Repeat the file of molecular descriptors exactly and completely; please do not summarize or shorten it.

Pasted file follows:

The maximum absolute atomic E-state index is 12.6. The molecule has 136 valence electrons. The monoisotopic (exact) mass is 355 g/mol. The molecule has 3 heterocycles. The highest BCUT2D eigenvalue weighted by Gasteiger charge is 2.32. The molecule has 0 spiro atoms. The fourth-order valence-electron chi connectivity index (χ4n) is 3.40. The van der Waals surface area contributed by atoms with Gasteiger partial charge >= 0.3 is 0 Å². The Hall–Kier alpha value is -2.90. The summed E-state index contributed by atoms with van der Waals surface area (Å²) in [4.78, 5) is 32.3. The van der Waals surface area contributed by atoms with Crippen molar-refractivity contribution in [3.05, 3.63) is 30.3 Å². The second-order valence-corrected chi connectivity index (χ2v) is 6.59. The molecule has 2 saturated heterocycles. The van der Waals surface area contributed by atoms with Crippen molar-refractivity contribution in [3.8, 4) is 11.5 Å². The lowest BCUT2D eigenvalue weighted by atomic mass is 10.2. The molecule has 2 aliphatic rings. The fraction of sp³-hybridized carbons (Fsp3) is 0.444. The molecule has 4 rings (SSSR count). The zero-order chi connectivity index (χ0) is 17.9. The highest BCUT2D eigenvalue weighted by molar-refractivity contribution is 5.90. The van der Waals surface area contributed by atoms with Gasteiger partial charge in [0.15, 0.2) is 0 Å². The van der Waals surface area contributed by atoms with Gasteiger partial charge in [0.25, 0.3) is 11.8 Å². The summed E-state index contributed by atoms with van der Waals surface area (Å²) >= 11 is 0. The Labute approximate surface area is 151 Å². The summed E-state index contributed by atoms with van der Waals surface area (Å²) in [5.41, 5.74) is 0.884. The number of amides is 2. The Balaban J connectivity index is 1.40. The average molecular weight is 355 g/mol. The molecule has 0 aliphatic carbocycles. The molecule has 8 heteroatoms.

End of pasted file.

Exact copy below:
The maximum absolute atomic E-state index is 12.6. The molecule has 136 valence electrons. The monoisotopic (exact) mass is 355 g/mol. The molecule has 3 heterocycles. The highest BCUT2D eigenvalue weighted by Gasteiger charge is 2.32. The molecule has 0 spiro atoms. The fourth-order valence-electron chi connectivity index (χ4n) is 3.40. The van der Waals surface area contributed by atoms with Gasteiger partial charge >= 0.3 is 0 Å². The Hall–Kier alpha value is -2.90. The summed E-state index contributed by atoms with van der Waals surface area (Å²) in [4.78, 5) is 32.3. The van der Waals surface area contributed by atoms with Crippen molar-refractivity contribution in [3.05, 3.63) is 30.3 Å². The second-order valence-corrected chi connectivity index (χ2v) is 6.59. The molecule has 2 saturated heterocycles. The van der Waals surface area contributed by atoms with Crippen molar-refractivity contribution in [3.8, 4) is 11.5 Å². The lowest BCUT2D eigenvalue weighted by atomic mass is 10.2. The molecule has 2 aliphatic rings. The fraction of sp³-hybridized carbons (Fsp3) is 0.444. The molecule has 4 rings (SSSR count). The zero-order chi connectivity index (χ0) is 17.9. The highest BCUT2D eigenvalue weighted by molar-refractivity contribution is 5.90. The van der Waals surface area contributed by atoms with Gasteiger partial charge in [0.15, 0.2) is 0 Å². The van der Waals surface area contributed by atoms with Gasteiger partial charge in [0.25, 0.3) is 11.8 Å². The summed E-state index contributed by atoms with van der Waals surface area (Å²) >= 11 is 0. The Labute approximate surface area is 151 Å². The summed E-state index contributed by atoms with van der Waals surface area (Å²) in [5.41, 5.74) is 0.884. The number of amides is 2. The Balaban J connectivity index is 1.40. The average molecular weight is 355 g/mol. The molecule has 0 aliphatic carbocycles. The molecule has 8 heteroatoms.